VIENNA (Reuters) - A former regional head of Austria's conservative People's Party (OVP) was sentenced to 5-1/2 years in jail in a corruption case that could hit support for his movement, part of the country's ruling coalition, in elections next year.

Josef Martinz, who led the party in the province of Carinthia, and three others were convicted in a breach of trust case that centered on a scheme to milk money from the sale of state bank Hypo Alpe Adria in 2007.

The hearing followed a series of corruption scandals that have dented confidence in public officials and prompted Austria's parliament in June to tighten up rules on politicians' finances.

"The sentences in the case are brutal, but necessary," the Oesterreich tabloid said in an editorial.

The judge allowed the men to remain free pending an appeal against their sentences.

The tough verdicts late on Monday come as a top aide to Chancellor Werner Faymann and the country's environment minister face a parliamentary investigative panel on Tuesday looking into allegations of high-level corruption.

Martinz resigned in July after admitting in court he took part in a scheme to claw back for party coffers part of a 6 million euro fee paid to a tax adviser on the sale. But he said he was innocent of the breach of trust charge.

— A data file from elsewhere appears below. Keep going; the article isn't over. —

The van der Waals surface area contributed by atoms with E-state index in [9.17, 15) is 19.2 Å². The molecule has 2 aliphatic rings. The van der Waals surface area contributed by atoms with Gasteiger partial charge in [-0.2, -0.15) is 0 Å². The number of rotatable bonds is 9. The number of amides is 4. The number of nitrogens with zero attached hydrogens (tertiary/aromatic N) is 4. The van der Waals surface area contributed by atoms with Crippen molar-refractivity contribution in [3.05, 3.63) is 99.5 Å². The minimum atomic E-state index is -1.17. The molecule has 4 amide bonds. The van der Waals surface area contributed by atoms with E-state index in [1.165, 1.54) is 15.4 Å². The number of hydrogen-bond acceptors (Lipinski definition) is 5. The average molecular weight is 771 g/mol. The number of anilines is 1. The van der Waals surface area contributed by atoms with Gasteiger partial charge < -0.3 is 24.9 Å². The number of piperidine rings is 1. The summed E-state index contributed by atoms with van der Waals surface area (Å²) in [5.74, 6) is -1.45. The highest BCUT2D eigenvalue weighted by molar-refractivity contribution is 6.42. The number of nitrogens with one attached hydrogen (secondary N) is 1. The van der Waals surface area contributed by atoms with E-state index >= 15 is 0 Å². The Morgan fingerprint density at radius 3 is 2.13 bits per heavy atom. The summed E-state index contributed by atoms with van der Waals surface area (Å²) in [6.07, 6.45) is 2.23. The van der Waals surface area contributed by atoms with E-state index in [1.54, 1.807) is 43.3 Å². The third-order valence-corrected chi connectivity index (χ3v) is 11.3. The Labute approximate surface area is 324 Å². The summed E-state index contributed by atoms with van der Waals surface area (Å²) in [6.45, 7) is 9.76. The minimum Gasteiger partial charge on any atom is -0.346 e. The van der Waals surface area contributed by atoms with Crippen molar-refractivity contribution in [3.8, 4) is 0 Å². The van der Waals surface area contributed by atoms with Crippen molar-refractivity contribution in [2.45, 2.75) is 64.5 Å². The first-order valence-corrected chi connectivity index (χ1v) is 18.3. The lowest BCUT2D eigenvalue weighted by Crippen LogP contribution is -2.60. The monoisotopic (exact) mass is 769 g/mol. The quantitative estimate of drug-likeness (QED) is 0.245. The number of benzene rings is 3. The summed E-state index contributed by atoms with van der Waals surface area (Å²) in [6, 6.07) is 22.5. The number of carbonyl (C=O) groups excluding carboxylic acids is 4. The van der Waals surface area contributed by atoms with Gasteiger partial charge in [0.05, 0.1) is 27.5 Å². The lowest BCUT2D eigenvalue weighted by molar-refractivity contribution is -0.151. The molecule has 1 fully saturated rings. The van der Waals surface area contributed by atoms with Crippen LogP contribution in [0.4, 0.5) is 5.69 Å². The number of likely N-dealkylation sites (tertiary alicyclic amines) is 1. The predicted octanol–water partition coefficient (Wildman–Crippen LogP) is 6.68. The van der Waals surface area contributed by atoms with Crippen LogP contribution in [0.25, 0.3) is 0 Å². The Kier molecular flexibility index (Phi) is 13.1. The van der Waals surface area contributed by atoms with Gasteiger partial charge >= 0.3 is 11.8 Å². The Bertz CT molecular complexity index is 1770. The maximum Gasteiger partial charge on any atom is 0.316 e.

After the hearing he told journalists the verdict was "a nightmare".

Tax adviser Dietrich Birnbacher and two state officials involved in the bank's sale were also sentenced to up to three years.

The trial heard Birnbacher had confessed and implicated other local politicians in Carinthia, a stronghold of the far-right Freedom Party, which had made strong gains in opinion polls against the ruling national coalition of the Social Democrats and the OVP.

Political analysts say the case could hit support for the OVP, which has already been losing voters to the new Team Stronach party launched by euroskeptic billionaire Frank Stronach.

Members of the rightist Freedom Party of Carinthia (FPK), which governs with the OVP in the province, have said they had no involvement in the scandal.

Former Carinthia Governor Joerg Haider, the right-wing leader who died in 2008, was an architect of the 1.6 billion euro sale of Hypo Alpe Adria to Germany's BayernLB. Birnbacher told the court Haider also sought to get kickbacks from the deal.

(Reporting by Michael Shields; Editing by Andrew Heavens)